Oversize classes on the decline

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Classrooms with far too many students in the city’s public schools have continued a downward trend this year, according to the United Federation of Teachers.

On the 10th day of school this year, there were 2,181 oversized classes in 411 schools, compared to 2,525 classes in 465 schools last year, the report said.
The contract between the city’s education department and the union sets class size limits. Some of the stipulations include 25 students in kindergarten, 32 in first through sixth grades, and 34 in high school.

Under an expedited arbitration process, schools have 10 class days to resolve the overages. In cases where this is not brought into compliance, the union goes to arbitration.

Schools with the most oversized classes are Benjamin Cardozo and Francis Lewis high schools in Queens, and Medgar Evers College Prep School in Brooklyn, respectively. No school from the union’s top 10 list was located in the northwest Bronx, according to its website.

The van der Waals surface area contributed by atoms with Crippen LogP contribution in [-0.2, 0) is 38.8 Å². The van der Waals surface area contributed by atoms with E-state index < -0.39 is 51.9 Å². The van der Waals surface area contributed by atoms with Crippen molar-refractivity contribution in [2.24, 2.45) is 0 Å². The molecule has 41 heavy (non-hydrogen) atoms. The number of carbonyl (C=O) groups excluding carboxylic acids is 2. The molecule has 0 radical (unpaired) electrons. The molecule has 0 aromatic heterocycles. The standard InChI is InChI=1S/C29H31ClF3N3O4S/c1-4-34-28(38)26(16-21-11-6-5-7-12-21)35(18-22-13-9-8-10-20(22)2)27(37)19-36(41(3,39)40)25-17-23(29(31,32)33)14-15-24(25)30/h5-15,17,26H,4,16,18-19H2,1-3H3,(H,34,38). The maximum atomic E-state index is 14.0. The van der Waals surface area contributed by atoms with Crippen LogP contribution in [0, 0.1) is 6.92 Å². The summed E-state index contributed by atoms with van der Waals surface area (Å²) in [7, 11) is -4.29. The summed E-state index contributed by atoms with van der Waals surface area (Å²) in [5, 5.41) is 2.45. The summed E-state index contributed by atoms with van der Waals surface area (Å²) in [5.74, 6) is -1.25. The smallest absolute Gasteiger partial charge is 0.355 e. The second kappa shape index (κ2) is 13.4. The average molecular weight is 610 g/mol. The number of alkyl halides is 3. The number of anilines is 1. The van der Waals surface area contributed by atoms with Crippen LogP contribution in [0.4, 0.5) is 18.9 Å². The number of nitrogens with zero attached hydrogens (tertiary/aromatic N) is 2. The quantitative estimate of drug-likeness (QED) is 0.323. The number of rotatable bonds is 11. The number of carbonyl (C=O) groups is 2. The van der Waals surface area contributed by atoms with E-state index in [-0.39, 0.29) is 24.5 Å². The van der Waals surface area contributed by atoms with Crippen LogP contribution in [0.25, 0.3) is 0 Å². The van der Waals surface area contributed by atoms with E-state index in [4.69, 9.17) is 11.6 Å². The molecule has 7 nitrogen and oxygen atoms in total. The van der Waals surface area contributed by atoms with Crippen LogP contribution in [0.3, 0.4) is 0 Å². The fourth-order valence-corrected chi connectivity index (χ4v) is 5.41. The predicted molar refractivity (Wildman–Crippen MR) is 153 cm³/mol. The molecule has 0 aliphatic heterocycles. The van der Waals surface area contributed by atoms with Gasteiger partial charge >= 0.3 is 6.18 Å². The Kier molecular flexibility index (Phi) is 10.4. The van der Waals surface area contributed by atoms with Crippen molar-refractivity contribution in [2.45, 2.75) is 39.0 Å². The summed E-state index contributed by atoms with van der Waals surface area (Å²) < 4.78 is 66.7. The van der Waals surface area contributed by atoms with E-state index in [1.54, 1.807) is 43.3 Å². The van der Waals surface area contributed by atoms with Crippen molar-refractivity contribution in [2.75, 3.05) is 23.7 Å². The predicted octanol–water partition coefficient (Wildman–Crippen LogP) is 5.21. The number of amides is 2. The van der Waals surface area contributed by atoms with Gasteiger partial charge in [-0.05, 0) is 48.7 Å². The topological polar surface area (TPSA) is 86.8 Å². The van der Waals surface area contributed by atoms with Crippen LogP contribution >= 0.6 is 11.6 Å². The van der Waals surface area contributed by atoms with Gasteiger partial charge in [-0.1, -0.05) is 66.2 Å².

Ed department steps up anti-bullying

The city’s education department will ramp up its efforts to fight bullying and provide safe learning environments for students.

Part of the initiative includes a bullying compliant portal, community workshops on prevention, and funding for student organizations like Respect for All clubs, according to a release from schools chancellor Carmen Fariña.

There will be “targeted support” for 300 schools with high rates of bullying who will receive help like social-emotional support. The programming emphasis will be given to developing relationship skills, responsible decision-making and self-awareness, according to the release.

The city is expected to spend $8 million on its expanded initiatives.

Lehman works with Cuban schools

Lehman College has a new “academic alliance” with two Cuban universities that will make classes accessible to both countries.

Beginning next spring, four classes will be offered giving students an opportunity to study in Cuba during spring break.

Mount students volunteer 1,300 hours

October at the College of Mount Saint Vincent included a strong commitment to community service. In total, 740 students donated their time at 78 events, equaling more than 1,300 hours of service.

Some of the organizations receiving assistance from The Mount included POTS Soup Kitchen, Habitat for Humanity and the American Cancer Society.

Additionally, they took part in cleanup efforts at Pelham Bay Park, visited veterans at the James Peters Veterans Affairs Medical Center and with domestic violence survivors at Susan’s Place, a shelter for homeless women.

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